The purpose of the “B” story or subplot is so that the supporting characters in the program have something to do in addition to providing reactions to and validation for the actions of the protagonist. The B story/subplot interweaves with the main story and often provides the main story with added measure of heft that it may lack to to editing and the need to get the episode filmed.
if you watch sitcoms from early American television, subplots were rarely used and the weakness of the main stories became readily apparent. The action was concentrated around the protagonist(s) and, if the story wasn’t particularly enthralling, the discriminating viewer might find that episode to be boring and they might tune away or remember that episode as not being one of the “better” ones. With a subplot, you can retain the interest of the viewer by providing them with a number of story elements, you keep the cast happy as all of the supporting actors have distinct roles within the series and you keep the writers happy as they demonstrate their creativity and potentially expand the underlying legend of of the series.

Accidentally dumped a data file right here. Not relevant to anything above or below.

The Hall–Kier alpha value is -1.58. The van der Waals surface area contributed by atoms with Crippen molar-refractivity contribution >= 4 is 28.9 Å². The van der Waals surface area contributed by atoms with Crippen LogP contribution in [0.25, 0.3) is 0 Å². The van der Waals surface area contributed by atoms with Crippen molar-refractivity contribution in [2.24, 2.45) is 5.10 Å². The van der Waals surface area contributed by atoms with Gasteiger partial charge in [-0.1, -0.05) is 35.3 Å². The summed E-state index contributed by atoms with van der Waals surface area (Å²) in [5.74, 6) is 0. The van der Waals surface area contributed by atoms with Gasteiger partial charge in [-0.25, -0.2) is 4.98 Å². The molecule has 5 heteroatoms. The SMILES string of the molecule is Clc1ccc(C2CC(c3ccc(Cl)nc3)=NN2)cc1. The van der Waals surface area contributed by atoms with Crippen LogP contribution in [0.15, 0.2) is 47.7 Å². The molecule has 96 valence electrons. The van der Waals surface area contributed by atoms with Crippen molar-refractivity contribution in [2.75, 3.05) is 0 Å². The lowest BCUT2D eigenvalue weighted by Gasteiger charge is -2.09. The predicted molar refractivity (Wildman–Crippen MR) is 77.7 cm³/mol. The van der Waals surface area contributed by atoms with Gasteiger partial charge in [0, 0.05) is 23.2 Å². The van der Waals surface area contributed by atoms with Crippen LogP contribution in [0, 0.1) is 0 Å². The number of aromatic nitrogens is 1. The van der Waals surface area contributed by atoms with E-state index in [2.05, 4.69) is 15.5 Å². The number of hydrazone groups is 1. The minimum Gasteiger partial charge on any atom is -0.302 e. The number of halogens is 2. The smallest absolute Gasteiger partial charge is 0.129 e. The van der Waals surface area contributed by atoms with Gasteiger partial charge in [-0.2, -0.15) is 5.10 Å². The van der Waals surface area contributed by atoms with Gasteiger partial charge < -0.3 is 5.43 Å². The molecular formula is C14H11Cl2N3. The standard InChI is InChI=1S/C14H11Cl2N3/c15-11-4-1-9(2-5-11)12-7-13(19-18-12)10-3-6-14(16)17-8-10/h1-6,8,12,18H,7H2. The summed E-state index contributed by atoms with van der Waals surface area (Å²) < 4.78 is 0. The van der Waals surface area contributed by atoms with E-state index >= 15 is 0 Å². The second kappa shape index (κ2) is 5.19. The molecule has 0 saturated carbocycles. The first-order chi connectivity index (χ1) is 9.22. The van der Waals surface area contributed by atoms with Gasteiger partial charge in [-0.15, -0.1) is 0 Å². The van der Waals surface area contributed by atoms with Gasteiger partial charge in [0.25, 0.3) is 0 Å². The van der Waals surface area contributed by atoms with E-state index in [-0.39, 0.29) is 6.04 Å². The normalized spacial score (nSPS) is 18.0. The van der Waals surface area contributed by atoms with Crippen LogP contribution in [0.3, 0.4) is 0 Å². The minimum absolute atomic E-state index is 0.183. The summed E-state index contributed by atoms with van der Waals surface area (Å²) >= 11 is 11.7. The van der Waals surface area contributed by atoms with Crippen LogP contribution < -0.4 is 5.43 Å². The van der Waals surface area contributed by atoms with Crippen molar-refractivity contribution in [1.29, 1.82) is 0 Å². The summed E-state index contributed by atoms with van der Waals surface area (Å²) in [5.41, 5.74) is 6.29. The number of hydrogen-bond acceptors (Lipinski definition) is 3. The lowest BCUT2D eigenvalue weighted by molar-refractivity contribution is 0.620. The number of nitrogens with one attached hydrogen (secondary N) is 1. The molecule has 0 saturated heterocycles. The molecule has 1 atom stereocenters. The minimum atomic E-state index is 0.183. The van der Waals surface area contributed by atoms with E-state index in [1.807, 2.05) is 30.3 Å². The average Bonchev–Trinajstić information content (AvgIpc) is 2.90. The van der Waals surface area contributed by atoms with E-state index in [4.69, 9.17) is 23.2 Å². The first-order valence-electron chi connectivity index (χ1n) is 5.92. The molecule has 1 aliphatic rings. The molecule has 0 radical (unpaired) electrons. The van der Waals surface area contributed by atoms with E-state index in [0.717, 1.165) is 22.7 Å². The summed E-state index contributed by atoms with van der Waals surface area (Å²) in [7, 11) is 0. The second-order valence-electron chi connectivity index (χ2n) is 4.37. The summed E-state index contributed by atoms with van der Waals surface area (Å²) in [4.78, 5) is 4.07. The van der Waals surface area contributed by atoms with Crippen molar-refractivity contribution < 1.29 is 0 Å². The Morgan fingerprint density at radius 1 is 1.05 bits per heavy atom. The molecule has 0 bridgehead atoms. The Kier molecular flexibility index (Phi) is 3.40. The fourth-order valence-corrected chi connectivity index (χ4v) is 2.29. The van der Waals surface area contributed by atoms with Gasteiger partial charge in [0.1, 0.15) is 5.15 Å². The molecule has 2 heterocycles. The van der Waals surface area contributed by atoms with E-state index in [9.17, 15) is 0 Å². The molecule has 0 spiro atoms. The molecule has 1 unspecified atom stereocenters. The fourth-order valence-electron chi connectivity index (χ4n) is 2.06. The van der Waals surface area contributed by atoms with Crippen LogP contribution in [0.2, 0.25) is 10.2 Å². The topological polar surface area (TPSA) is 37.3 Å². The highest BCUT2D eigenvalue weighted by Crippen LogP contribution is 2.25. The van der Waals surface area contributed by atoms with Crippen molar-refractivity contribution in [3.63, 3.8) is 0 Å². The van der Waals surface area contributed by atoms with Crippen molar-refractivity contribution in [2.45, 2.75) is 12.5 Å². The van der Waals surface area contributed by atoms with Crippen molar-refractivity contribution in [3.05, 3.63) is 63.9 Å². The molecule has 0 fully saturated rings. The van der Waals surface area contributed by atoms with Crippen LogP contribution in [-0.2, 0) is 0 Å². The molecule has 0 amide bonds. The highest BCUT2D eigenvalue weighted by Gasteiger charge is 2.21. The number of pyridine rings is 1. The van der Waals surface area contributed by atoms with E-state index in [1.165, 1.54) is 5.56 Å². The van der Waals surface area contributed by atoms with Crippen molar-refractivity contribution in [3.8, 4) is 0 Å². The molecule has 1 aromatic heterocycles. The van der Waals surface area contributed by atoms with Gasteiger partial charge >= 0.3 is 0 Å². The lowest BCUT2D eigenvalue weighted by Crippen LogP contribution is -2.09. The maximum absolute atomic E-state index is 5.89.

A different format is the A-B-C format, where an additional subplot is added; however this usually occurs on special hourlong episodes or when the series has been on for a number of seasons, Another variation is the “A Christmas Carol/It’s a WOnderful Life type of episode where the protagonist is shown how their life intersects with those of the supporting cast in way which they are unaware. This is a “cheat” as it allows the entire episode to be about the protagonist without appearing to actually be that way.